The Dani Elenga Scholarship was established in memory of Dani Gail Elenga, daughter of Sigrid E. Elenga and Lester Elenga and close friend of Carl Stephen Smyth. Dani Gail Elenga was born November 27, 1961, in Denver, CO. She died on July 19, 2009, in a tragic automobile accident. Art was important and meaningful for Dani, and it is the hope of her family and friends that this scholarship will extend Dani's deep love of art and painting, and facilitate the study of art to aspiring students. Just before her sudden end, Dani had reached a place in her life where she could finally realize her artistic vision. For Dani, art, especially painting, had become her passion.

Finn Johnson

  • BDes, Industrial Design, 2023
  • Recipient of a David B. and Jody Evans Smith / George and Alice McCain Scholarship in Industrial Design

Finn's Story

Finn Johnson grew up in Seattle and has always felt a strong attachment to the Pacific Northwest. When he was admitted to UW as a freshman, he knew he was interested in either design or architecture. After taking DESIGN 166 with Professor Karen Cheng, Finn narrowed his interests down to the Industrial Design major, which he says “occupies the goldilocks zone between the rational and the artistic.”

Finn is interested in the materials and processes involved in the production of an object, whether it’s a piece of furniture or a blood pressure monitor. “I think that traditional industrial design is fragmenting into so many different things,” says Finn. “Pick your tools, explore what interests you, and you can take aspects of industrial design and shape them into a toolkit that serves your unique perspective.”

This past summer, Finn interned at the Everett-based design company BUiLT, where he worked with outdoor brands such as Arc’teryx, K2, Salomon, and Rossignol. In September he attended the International Design Conference in Seattle, where he met designers from around the world and expanded his knowledge about the multiplicity of disciplines that defines industrial design.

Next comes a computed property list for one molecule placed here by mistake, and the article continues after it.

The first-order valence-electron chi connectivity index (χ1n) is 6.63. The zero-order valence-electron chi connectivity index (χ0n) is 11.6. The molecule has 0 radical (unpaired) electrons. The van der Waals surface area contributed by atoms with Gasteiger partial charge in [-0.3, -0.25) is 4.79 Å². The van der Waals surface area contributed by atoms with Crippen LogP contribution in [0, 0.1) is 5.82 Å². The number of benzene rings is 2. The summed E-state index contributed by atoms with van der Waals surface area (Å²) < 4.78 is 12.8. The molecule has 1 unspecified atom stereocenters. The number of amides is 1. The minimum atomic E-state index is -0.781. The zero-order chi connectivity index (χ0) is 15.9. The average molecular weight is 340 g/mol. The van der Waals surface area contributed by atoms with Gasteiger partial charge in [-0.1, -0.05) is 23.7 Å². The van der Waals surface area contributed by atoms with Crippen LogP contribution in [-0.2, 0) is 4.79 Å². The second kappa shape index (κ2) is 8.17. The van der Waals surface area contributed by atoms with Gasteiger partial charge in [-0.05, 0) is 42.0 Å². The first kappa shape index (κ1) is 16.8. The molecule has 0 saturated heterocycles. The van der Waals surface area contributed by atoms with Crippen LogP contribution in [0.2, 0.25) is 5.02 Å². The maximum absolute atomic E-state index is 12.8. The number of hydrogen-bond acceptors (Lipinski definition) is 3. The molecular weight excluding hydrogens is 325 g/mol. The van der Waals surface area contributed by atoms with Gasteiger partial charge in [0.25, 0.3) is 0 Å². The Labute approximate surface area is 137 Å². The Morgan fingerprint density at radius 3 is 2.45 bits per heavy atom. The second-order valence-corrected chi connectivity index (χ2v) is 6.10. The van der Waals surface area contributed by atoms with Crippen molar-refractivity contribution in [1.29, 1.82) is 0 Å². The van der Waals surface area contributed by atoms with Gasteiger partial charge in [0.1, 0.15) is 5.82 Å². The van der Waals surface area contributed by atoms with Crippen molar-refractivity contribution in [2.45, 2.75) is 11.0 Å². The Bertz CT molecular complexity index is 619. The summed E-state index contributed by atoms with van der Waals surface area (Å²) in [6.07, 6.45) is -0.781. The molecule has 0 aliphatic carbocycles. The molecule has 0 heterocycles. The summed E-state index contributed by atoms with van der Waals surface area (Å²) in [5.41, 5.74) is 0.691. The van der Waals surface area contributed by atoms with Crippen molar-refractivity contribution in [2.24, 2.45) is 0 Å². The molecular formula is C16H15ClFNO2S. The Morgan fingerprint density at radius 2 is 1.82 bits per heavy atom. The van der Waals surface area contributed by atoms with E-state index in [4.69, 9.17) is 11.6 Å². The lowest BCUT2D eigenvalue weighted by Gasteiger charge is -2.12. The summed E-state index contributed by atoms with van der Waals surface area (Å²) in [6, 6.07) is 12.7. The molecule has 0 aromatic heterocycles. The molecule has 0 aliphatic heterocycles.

The Smith/McCain scholarship is important to Finn for both the financial support and for the recognition from the Design faculty. It not only serves to help Finn’s family offset the cost of tuition, but it also validates all the late nights he spends in the studio. This scholarship, he says, “is a really motivating incentive to keep pushing harder throughout the next year.”

Finn’s advice to students who are seeking out scholarships is to “be passionate and speak with your own life experience and your unique voice. Always participate and try to say yes as much as possible.”

When he’s not in classes or working on design projects, Finn is exploring the city or the forest on his bike. He loves embarking on a new home-improvement project and designing modifications to his living space. Over summer, he learned how to play tennis which, he says, “has become a bit of an obsession.”

What’s Finn looking forward to this quarter? “Parnassus! I’m super ready for the cafe to re-open, plus I have a complete punch-card ready to be cashed in.” If you’re ever looking for Finn on campus, check Parnassus Cafe first.

About the David B. and Jody Evans Smith / George and Alice McCain Undergraduate Endowed Scholarship in Industrial Design

The Smith/McCain Scholarship was founded in 2017 through a generous donation by David B. and Jody Evans Smith and George and Alice McCain.

As alumni of the University of Washington’s Industrial Design program, David Smith (BFA 1970, MFA 1972) and George McCain (BFA 1969) seek to support the continued excellence in undergraduate design studies.